Industry legends retained their crowns in PERE’s annual ranking of the 50 largest global fund managers. But a few notable names shook up the list, with one manager leaping 48 places in a single year and another firm resurrecting after years away.
2017 saw the same three firms remain at the top of the list: Blackstone, Lone Star Funds and Brookfield Asset Management. The first, a thus-far permanent fixture at the top spot, towered over its nearest rivals having raised the industry’s two largest funds: Blackstone Real Estate Partners VII ($13.3 billion) and BREP VIII ($15.8 billion).
Below the top three, however, there were remarkable risers in the ranking. The biggest jump came from Cerberus Capital Management which catapulted 48 places to 29th after a fundraising stretch that included its most recent $1.8 billion haul for its fourth global opportunistic real estate vehicle. The other, arguably more remarkable, leap came with the Lazarus-like return of Morgan Stanley Real Estate Investing, which jumped 43 places to 22nd. After three years in the wild, the New York-based firm’s return to form came with the $1.9 billion fundraise for North Haven Real Estate Fund IX Global launched in November. Meanwhile, GreenOak Real Estate – the firm set up by three former heads of Morgan Stanley Real Estate Investing in 2010 – jumped six places to 12th.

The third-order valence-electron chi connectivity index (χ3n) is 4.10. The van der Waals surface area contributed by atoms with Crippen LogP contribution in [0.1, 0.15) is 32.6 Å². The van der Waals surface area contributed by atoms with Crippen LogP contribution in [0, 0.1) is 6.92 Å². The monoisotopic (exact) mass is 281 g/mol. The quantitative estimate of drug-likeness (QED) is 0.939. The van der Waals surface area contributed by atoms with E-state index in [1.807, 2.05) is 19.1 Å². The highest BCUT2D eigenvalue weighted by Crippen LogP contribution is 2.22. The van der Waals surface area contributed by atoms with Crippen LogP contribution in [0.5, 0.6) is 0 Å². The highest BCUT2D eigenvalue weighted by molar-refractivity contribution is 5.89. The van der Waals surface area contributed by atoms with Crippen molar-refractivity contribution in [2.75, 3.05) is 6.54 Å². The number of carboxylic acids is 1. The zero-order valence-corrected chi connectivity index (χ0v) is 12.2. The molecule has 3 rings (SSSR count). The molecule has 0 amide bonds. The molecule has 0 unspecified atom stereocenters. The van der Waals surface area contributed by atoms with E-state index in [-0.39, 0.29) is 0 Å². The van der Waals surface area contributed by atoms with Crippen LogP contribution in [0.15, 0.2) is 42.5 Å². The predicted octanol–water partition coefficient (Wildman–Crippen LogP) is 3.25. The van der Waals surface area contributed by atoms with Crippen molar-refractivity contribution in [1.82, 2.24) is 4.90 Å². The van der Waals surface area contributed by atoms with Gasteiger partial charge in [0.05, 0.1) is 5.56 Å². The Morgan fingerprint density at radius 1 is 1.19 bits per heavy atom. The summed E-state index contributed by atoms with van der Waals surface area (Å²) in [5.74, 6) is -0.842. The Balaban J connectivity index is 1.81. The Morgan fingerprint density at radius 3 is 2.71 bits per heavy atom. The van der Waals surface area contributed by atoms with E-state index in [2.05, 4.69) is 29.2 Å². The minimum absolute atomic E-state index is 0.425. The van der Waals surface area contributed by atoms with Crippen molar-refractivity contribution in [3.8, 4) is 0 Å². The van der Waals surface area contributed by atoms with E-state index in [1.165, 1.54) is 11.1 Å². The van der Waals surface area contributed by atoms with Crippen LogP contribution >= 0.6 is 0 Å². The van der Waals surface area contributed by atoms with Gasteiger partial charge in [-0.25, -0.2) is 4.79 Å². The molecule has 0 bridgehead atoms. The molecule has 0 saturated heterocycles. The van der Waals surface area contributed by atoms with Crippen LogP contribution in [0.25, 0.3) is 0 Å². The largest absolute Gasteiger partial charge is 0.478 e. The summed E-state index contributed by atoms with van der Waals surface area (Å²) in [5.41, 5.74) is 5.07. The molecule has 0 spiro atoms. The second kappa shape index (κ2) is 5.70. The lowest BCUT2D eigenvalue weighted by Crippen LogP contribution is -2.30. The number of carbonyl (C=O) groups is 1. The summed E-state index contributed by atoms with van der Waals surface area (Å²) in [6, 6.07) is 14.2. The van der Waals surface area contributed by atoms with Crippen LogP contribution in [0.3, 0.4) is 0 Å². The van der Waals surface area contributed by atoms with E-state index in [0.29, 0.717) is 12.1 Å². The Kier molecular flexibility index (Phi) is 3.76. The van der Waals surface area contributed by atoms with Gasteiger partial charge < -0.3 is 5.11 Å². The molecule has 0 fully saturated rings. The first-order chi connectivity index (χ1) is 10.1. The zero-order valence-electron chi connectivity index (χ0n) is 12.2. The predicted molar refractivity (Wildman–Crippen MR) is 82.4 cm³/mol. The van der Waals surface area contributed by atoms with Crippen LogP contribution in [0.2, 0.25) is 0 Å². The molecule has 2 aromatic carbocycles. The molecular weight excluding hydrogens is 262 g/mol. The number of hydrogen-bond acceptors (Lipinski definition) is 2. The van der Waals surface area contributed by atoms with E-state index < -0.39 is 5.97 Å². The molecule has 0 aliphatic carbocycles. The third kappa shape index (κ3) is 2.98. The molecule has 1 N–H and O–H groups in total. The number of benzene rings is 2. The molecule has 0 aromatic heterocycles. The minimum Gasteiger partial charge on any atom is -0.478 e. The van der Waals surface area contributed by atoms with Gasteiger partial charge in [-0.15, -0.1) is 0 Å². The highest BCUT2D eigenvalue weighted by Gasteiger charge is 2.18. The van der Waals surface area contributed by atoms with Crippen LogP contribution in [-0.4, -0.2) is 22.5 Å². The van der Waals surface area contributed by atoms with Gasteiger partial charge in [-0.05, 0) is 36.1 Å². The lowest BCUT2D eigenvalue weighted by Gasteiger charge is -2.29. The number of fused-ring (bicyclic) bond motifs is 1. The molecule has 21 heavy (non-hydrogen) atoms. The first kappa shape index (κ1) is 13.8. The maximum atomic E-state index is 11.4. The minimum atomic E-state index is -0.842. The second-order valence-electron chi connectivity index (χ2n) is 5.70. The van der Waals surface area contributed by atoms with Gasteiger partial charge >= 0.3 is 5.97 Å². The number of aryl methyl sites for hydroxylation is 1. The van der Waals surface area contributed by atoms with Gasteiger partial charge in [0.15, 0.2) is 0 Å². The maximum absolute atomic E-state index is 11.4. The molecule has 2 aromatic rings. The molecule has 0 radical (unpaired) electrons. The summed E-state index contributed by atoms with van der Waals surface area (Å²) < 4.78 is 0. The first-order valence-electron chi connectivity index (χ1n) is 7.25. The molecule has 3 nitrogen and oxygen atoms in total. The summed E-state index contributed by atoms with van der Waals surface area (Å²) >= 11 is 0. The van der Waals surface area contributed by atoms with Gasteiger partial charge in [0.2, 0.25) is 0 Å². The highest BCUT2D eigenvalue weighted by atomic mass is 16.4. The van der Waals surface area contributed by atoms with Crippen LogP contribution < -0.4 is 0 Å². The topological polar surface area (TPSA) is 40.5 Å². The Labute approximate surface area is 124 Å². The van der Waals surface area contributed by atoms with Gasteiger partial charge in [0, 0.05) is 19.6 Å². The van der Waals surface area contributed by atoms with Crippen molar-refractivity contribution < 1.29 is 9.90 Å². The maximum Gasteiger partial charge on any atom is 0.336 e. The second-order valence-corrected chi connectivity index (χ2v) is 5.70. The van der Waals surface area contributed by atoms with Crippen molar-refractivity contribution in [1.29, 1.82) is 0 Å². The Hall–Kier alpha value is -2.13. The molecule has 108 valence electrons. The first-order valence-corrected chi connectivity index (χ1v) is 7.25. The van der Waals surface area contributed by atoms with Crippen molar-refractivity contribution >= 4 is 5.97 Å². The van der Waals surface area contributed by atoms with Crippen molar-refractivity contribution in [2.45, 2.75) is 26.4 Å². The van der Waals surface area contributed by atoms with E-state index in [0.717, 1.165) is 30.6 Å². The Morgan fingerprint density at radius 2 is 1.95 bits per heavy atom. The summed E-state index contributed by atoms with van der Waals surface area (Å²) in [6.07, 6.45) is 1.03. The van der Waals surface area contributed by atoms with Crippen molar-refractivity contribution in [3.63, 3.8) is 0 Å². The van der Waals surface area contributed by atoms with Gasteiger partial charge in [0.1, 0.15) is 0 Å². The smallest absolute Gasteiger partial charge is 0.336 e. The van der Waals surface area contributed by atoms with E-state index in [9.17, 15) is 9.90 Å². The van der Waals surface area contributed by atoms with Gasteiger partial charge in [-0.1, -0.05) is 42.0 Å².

Another notable change this year was the growth of the non-US contingent of the PERE 50, which comprised four Asian and six European firms. Asia’s frontrunner continued to be Global Logistic Properties at fifth, ahead of Hong Kong-based Gaw Capital, which jumped 25 places after raising $1.8 billion for its fifth flagship fund. The most progress from an Asian firm came from PAG, another Hong Kong player, which entered the ranking on the strength of its $1.55 billion raise for its distress debt-focused Secured Capital Real Estate Partners VI.
On the European front, two London firms came into the fold: Orion Capital Managers and Kildare Partners which jumped 32 and 22 places, respectively, to take 31st and 32nd. In the case of the former, the firm returned to the top 50 – having secured 13th in 2014 – after smashing through its target to raise $1.5 billion for its fifth Western Europe fund. The youthful Kildare, meanwhile, re-entered the ranking with $3.32 billion raised in all.
Taking a step back, the PERE 50 revealed investor appetite for real estate exposure remains strong with an aggregate $280 billion raised by the PERE 50 versus $271 billion last year. Meanwhile, the barrier to entry for the ranking was ever higher, with $2.33 billion versus $2 billion in 2016, and $1.8 billion the year before that.